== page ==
Ketta flipped her hair out of her face and leaned forward a bit to study the sprite's impossibly small face. Every square millimeter was etched with lines of distress. She might not be innocent of the crime, but the only people she was hurting were the consulate's bureaucrats, so Ketta was willing to call it a worthy cause.

"So are you going to help me?" shrilled Mithnee. "Please, I don't know who I'll go to if you won't."

Ketta repressed a wince at the tinny voice of the minute fey. It wasn't Mithnee's fault that she sounded like the world's smallest teakettle. Every species had its quirks, and considering that the last time Ketta had been snapped at about her "human stink" she'd relieved the speaker of a few pints of blood, it would be fairly hypocritical of her to turn around and complain about some poor sprite's voice.

"Yeah, I'll help you," Ketta answered, leaning forward and permitting a grin to spread across her face. "You know the usual price for my assistance, right?"

Mithnee nodded hesitantly, the movement virtually imperceptible. "I don't have it all right now but I heard you had an installment plan and once I'm out of the city I should be able to move funds from -"

"Forget what you've heard. From you I want a charm."

Mithnee's gaudy green-and-gold wings whirred and she rocketed backwards about a foot. "A charm? That's forbidden magic, I can't give you a -"

"You're already in trouble with the consulate and you're not going to get out of here without my help," Ketta replied firmly. "Performing one charm before you go won't get them any madder than they already are and if you didn't think I could smuggle you out of the city safely you wouldn't be here."

Mithnee flew around in a spiral, agitated, but she apparently couldn't come up with an objection to Ketta's logic, because finally she twittered, "Fine. One charm - or I'll try it once, anyway. If they're an elf or a vampire or already in love with you it won't work. Who on?"

"I'll show you," said Ketta.

The Twisted Fork was packed any night of the week, but Ketta always went Sundays. Her own schedule was irregular - the odd jobs she did came unexpectedly and could take any amount of time - but Ennec came like clockwork, at ten p.m. on the dot every Sunday. He'd never mentioned to Ketta what he did for a living (and she'd never asked, since then she'd have to concoct an excuse if he turned the question back on her) but whatever it was offered more regular hours than Ketta's work. Since the first time she'd run into him she'd made time most Sundays at ten to drop by the Twisted Fork, but that had been less than a year previously and to hear the bartender tell it, Ennec had never missed a Sunday in almost a decade.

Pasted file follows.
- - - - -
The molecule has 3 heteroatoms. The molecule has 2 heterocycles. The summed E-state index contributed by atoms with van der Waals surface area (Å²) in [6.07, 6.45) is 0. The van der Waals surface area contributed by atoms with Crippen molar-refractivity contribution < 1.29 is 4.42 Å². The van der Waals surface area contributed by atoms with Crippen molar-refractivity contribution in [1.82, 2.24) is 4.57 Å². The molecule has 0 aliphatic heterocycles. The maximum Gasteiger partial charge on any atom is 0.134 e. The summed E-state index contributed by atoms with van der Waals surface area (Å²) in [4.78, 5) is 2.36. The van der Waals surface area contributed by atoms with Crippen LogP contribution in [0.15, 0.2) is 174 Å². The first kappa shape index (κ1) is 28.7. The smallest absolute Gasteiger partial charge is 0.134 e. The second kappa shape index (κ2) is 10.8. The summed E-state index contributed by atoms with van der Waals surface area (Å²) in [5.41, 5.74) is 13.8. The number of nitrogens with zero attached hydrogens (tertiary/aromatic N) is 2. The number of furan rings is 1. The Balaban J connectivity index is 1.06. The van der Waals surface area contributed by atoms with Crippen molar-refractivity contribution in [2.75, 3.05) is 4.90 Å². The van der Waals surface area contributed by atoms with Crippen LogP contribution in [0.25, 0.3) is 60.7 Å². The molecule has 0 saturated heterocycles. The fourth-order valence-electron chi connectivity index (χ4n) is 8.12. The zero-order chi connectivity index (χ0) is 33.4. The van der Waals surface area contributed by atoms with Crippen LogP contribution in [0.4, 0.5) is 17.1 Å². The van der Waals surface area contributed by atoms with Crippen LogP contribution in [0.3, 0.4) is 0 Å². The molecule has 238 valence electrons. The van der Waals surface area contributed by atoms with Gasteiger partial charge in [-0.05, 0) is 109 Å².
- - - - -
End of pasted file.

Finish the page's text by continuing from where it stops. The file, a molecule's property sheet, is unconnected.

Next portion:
Ketta would never have thought to demand a special price from Mithnee if it hadn't been a Sunday when she'd careened through the air vent, having just barely lost a pack of the consulate's Chasers. A surprising percentage of Ketta's clients showed up while being actively pursued; she supposed that this would probably get her into trouble one day, but so far no one had managed to stumble into her office with Chasers close enough on their heels that they'd been led to Ketta.

I'm just lucky like that, I suppose, Ketta thought to herself as she strolled into the Twisted Fork, permitting her brow to furrow. She should probably move somewhere new, where she'd be harder to find and less likely to act as an emergency hostess for fugitives. Her good fortune couldn't hold much longer. She resolved to put away some money - not that waiving Mithnee's cash payment would help her supplement savings - and move her office as soon as she had enough that it wouldn't mean skipping too many lunches.

"You okay in there?" Ketta murmured under her breath, patting her purse where she'd stashed Mithnee, trusting the hubbub in the bar to keep her unheard, and the cut of her dress to keep anyone from noticing that her lips were moving. A feather-light, reassuring tap on her deliberately placed thumb confirmed that Mithnee wasn't likely to suffocate or be crushed by the purse's contents, so Ketta took another several steps into the room and let the door shut behind her, scanning the room for Ennec.

He didn't disappoint. In his out-of-place starched white shirt complemented by an almost painfully black vest, he stood out from the seedier crowd of the Twisted Fork like a zebra among raccoons. Ketta wondered for the hundredth time why he hadn't been assaulted, dressing like that and frequenting a place like this; she'd lived in the neighborhood for five years and it had only been the second half of that period that people seemed to have learned that she really did know how to keep drunken idiots, thirsty vampires, and miscellaneous muggers away from her and her possessions. As far as she knew, Ennec had no such skills.

Ketta slid up to the bar and caught a waitress's eye. "Zoe, right?" she asked, and after getting a confirmatory nod, she went on. "Get me a Mermaid's Tear. I'll be over there in the corner. I've got a tab running under the name Ketta Plesk." Having placed her order, she sidled over to Ennec and slid onto the stool beside him, giving him a smile when he looked up to see who it was but saying nothing yet. Sometimes he could be coaxed into starting a conversation himself; this might or might not be one of those times.